Developer: Valve Corporation
Publisher: Valve Corporation
Distributor: Valve Corporation (Online), Electronic Arts (Retail)
Platform: PC, Xbox 360, Playstation 3
Genre: Puzzle-Platform, Science Fiction
Modes: Single-Player, Cooperative
Rating: 5/5 First Prize in Potato Science!
Portal 1’s silent protagonist, Chell, wakes up to find herself back in the bowels of Aperture Science. She has been in stasis for many years as the facility has succumbed to encroaching nature without GLaDOS to maintain the facility. She is greeted by a personality core, Wheatley, and must work to escape the facility together. Along the way GLaDOS is reawakened, and testing can begin anew. Chell must escape a new and deadly set of puzzles and obstacles that will take her from the bowels of the facility, to a final showdown with the psychotic intelligence running the tests.
With this second outing into the world of Aperture Science, Valve takes every opportunity to flesh out the world and its characters. While we had GLaDOS as our main source of interaction in Portal 1, this game introduces us to Wheatley, a bumbling and endearing construct helping you escape. Cave Johnson is also introduced as the eccentric founder of Aperture Science. The voice acting in Portal 1 by GLaDOS’ voice actress Ellen McLain was beautifully enchanting, and Portal 2 doesn’t disappoint. Ellen is back as GLaDOS and the turrets, but we also get wonderful performances from Stephen Merchant (Wheatley), and J.K. Simmons (Cave Johnson) who many would know as J. Jonah Jameson from the original Spiderman movies. While there’s no shortage of amazing lines from all of them through the game, you’ll find yourself wishing there was more.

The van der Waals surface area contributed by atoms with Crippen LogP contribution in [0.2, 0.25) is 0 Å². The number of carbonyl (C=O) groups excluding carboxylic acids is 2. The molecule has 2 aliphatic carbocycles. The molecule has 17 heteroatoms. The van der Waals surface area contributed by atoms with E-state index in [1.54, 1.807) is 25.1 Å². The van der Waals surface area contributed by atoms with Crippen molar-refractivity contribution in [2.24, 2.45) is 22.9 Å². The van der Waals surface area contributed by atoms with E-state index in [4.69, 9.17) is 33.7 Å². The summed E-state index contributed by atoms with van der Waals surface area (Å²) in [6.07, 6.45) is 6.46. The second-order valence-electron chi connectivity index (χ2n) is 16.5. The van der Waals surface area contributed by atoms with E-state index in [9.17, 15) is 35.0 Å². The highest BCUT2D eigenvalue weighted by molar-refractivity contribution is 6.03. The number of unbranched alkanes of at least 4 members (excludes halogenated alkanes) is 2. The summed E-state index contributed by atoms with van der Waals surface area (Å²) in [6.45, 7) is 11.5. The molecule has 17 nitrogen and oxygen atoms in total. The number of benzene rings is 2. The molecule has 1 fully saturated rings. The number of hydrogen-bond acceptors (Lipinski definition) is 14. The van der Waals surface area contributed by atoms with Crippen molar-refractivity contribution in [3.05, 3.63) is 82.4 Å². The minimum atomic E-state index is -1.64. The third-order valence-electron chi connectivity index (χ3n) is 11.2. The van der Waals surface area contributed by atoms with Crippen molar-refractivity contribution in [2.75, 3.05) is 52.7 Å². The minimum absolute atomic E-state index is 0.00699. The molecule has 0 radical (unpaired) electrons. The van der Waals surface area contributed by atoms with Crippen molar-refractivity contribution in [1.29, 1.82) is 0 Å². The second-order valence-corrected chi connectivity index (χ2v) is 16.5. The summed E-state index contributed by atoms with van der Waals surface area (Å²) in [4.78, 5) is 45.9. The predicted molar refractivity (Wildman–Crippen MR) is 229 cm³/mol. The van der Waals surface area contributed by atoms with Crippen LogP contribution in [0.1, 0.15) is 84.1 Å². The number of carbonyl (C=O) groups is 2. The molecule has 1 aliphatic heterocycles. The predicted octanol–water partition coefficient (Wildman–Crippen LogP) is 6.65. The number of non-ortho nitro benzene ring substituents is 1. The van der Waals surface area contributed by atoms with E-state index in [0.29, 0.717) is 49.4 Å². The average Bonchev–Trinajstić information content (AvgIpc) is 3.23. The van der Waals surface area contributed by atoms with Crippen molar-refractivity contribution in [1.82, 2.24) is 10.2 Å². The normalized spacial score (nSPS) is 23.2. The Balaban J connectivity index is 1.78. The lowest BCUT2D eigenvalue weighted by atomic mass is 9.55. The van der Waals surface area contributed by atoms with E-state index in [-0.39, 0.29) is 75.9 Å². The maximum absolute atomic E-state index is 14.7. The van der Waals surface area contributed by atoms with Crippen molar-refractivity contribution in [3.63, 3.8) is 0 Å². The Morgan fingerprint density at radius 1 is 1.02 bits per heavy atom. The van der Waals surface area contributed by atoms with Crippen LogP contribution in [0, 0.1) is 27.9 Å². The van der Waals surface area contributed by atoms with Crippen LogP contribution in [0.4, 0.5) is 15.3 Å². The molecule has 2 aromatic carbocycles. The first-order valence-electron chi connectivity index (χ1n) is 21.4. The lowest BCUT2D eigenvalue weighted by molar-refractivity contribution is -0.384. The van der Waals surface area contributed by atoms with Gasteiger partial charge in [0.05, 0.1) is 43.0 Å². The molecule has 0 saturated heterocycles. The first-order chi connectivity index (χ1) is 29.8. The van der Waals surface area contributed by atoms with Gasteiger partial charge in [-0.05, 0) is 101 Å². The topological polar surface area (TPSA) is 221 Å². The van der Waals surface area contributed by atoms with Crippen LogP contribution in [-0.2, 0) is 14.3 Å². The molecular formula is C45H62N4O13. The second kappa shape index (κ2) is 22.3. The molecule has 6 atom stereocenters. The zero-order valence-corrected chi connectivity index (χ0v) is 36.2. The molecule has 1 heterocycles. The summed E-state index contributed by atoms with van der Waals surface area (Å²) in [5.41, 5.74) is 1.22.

The wonderful Aesthetic of Portal 1, with the well polished test tracks, and the abandoned industrial areas behind the scenes, gave the game as much characterization as its voice acting. With Portal 2 we see it really come alive. From the lowest levels where we see Aperture’s humble beginnings to the madcap testing tracks as the facility becomes unstable; we see an organic facility that shapes and molds its story over time.
The platforming sections the coined the phrase “Thinking with Portals” was perfect in Portal 1, it’s hard to think where they could go from there. The guys at Valve brought in the team from Independent Games Festival-winning DigiPen student project Tag: The Power of Paint to incorporate their game’s paint mechanics into these new gels. While these 3 new gels are a blast to play with, especially the orange Propulsion gel, the Valve team were no slouches themselves. Introducing Faith plates, Light bridges, Thermal Discouragement Beams, and the gravity defying Excursion Tunnels, Portal 2 is at no shortage of new and interesting ways to challenge the player.
While the campaign mode is certainly a rich experience, the Co-op play is the perfect complement to it. With the introduction of the not quite silent protagonists Atlas and P-body, you’ll go through quite a gauntlet of puzzles strictly designed for two people. It’s an exercise in trust and often good-hearted frustration. While the puzzles are great, the experience is also related to the main storyline, with the most engaging moments coming when the pair have to go “off the rails” and into the facility’s abandoned areas. While it can be frustrating to replay this mode with someone who hasn’t solved the puzzles, with the new Authoring Tools you can look forward to new puzzles from the community.
If you are wondering if Jonathan Coulton, the wonderful Singer/Songwriter behind Portal 1’s “Still Alive”, has a new entry for this outing, the answer is a happy Yes. There’s also another great bonus to be had for those who complete the Story mode. You’ll just have to beat it and see.
With cake, companion cubes, wonderfully dark humor, and the wonder of picking up your first portal gun, it’s hard for a sequel to catch the same magic as the first Portal game. Luckily Valve succeeds masterfully and fans of the first game should all love this new chapter in the Aperture Science story.